An outdoor swimming pool having a 15,000 gallon capacity is the subject of the first example. The owner of this swimming pool employed a Baquacil sanitizing system for controlling microbial growth. The Baquacil system worked well until a yellow algae began growing on the walls of the pool. In accordance with the Baquacil manufacturer's instructions, Baquashock was feed into the pool. Even after several treatments with Baquashock, the yellow algae remained on the walls of the pool. Following the failed Baquashock treatments, the present inventor added 7.5 ounces of sodium bromide to the 15,000 gallon pool. It was discovered the next day that the algae had disappeared overnight.

EXAMPLE II

This example involved a vinyl, outdoor swimming pool whose owner used a Baquacil sanitizing system. The pool developed a severe case of green algae that contaminated both the pool water and lined the walls of the pool. In response to the problem, the pool was treated with a double dose of Baquacil and was shock treated with Baquashock in accordance with the manufacturer's directions. In spite of this intense treatment, virtually no change in the algae content of the pool was observed. Following this regiment, the pool was treated with a sodium bromide solution at 5 ounces per 10,000 gallons pool water in which the solution contained 0.7 ounces of sodium bromide per 1.0 ounces of solution. Within 24 hours, the pool water was clear of green algae. Within 36 hours, the algae had disappeared from the walls of the pool as well.

EXAMPLE III

A 15,000 gallon swimming pool that had 45 ppm Baquacil was converted to a chlorine-based sanitizing system by the addition of 32 ounces of solution which contained 5 ounces of sodium bromide. One chlorine tab was placed in a feeder and set to provide 0.2 ppm chlorine feeding ahead of the filter. On a weekly basis an approximately 8.0 ounce solution of sodium bromide was added at approximately 0.5 ounces of sodium bromide per ounce. Baquacil was slowly deposited into the filter and in approximately four weeks all of the Baquacil was gone according to the test kit provided by the manufacturer. The Pool improved significantly in clarity and water polish to a level that was substantially better than the conditions prior to treatment with no evidence of algae, staining or turbid water.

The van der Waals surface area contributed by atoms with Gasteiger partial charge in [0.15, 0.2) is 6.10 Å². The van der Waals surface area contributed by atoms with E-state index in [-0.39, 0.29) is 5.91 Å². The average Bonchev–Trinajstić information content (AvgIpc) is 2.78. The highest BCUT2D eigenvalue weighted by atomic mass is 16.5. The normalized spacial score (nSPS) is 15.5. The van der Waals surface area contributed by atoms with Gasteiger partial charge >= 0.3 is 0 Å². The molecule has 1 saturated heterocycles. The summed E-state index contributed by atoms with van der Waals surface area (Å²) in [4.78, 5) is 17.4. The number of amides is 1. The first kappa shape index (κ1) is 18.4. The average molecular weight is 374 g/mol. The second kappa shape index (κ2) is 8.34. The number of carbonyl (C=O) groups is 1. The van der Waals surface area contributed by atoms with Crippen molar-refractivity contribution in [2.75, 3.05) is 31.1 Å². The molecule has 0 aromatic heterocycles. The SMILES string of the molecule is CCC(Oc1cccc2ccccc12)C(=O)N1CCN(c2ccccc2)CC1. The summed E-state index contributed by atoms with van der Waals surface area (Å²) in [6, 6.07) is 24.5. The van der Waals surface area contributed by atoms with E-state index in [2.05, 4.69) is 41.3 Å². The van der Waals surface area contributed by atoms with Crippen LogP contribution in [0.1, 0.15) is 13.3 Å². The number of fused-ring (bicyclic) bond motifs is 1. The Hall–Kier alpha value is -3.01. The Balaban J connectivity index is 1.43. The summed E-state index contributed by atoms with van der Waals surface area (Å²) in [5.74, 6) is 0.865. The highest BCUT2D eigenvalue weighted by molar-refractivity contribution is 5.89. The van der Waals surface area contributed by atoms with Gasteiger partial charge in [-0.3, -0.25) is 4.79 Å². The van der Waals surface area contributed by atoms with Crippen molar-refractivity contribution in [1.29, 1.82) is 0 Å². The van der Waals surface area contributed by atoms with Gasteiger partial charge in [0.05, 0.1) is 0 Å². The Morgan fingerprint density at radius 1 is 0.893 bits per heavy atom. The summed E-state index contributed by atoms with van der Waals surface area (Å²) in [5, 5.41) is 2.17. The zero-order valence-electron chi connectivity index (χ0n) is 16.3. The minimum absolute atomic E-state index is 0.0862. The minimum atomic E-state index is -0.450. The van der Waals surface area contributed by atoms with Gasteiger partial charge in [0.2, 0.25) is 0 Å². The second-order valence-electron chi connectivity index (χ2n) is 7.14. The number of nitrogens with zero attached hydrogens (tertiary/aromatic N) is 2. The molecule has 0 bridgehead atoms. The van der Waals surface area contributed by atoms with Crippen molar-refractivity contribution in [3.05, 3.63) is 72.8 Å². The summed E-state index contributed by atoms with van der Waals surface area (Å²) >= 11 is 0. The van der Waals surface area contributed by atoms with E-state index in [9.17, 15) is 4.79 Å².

EXAMPLE IV

An 18,000 gallon swimming pool that had been using Baquacil was treated with approximately 10 ounces of sodium bromide. The Baquacil was initially measured at 30 ppm. and was removed in approximately three weeks with 3" chlorine tabs being placed in a zip lock bag with the corners cut out and placed in the skimmer. On a weekly basis, a solution of sodium bromide polyphosphate and sodium borate blend was added at a rate of 10 ounces of solution containing 0.7 ounces of sodium bromide. The pool became progressively clearer over the three week treatment period with no signs of algae and a chlorine level was maintained at only 0.2 ppm for the treatment period, then continued for six weeks after Baquacil® was zero ppm.

EXAMPLE V